User rights are settings that control specific aspects of a desktop. In essence, user rights allow or deny higher level capabilities over a desktop. When I say higher level, I mean at the desktop level, not at a file or folder level. When a user right is defined for a desktop, it encompasses that activity on anything on that desktop.
There are some user rights that have a higher risk than others. For example, there is a user right "Shut down the System". This is something that every user on the desktop should be able to do. So, this is not such a horrible user right for a user to have. However, when you look at the "Act as part of the operating system" user right, that has clear implications that should be restricted to a normal user.
The user rights that I always point out for administrators and auditors to analyze include:
- Act as part of the operating system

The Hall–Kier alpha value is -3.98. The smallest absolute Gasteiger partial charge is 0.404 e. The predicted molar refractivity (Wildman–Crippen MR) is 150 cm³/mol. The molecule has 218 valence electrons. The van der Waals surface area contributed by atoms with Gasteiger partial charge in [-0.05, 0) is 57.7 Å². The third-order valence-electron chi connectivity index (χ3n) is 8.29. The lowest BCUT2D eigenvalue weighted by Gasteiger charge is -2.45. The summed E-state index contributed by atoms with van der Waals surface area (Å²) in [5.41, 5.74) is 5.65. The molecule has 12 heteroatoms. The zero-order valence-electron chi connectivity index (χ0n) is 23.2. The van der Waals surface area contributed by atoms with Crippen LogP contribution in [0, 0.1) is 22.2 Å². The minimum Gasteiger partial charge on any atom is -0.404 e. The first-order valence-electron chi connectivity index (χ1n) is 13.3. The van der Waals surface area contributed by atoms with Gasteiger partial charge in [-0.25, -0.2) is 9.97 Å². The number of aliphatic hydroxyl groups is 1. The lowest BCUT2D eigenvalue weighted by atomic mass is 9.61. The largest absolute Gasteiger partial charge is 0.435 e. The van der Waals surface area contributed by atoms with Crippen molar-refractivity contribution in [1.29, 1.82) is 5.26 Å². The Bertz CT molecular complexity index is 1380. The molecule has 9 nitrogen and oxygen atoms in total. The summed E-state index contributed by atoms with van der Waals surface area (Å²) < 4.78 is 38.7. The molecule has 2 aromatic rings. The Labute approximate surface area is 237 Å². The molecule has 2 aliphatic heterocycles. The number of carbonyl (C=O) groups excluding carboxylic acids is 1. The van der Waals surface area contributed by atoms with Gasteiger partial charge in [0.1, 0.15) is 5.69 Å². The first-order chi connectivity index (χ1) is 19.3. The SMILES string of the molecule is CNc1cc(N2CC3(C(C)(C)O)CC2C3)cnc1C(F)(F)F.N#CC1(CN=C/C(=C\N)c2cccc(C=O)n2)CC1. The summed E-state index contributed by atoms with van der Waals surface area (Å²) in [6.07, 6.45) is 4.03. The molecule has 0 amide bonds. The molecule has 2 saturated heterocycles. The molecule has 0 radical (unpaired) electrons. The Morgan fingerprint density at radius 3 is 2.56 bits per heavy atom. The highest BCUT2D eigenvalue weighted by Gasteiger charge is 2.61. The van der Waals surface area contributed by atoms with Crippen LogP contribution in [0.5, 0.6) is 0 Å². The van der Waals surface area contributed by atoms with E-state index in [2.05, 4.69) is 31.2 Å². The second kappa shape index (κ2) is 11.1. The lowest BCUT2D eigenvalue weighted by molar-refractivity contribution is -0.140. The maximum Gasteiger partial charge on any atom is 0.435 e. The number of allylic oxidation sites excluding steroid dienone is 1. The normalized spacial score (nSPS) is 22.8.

- Back up files and directories
- Change the system time
- Create a token object
- Force shutdown from a remote system
- Generate security audits
- Impersonate a client after authentication
- Log on as a batch job
- Log on as a service
- Manage auditing and security log
- Replace a process level token
- Take ownership of files and other objects
You can access these and all other user rights using Group Policy. Locally on a desktop you can access the Local Group Policy by typing gpedit.msc at the Run command, which will open up the local Group Policy editor. If you expand the Computer Configuration\Windows Settings\Security Settings\Local Policies\User Rights Assignment, you will see all of the user rights, as shown in Figure 1.
User rights within a Group Policy for a Windows 7 computer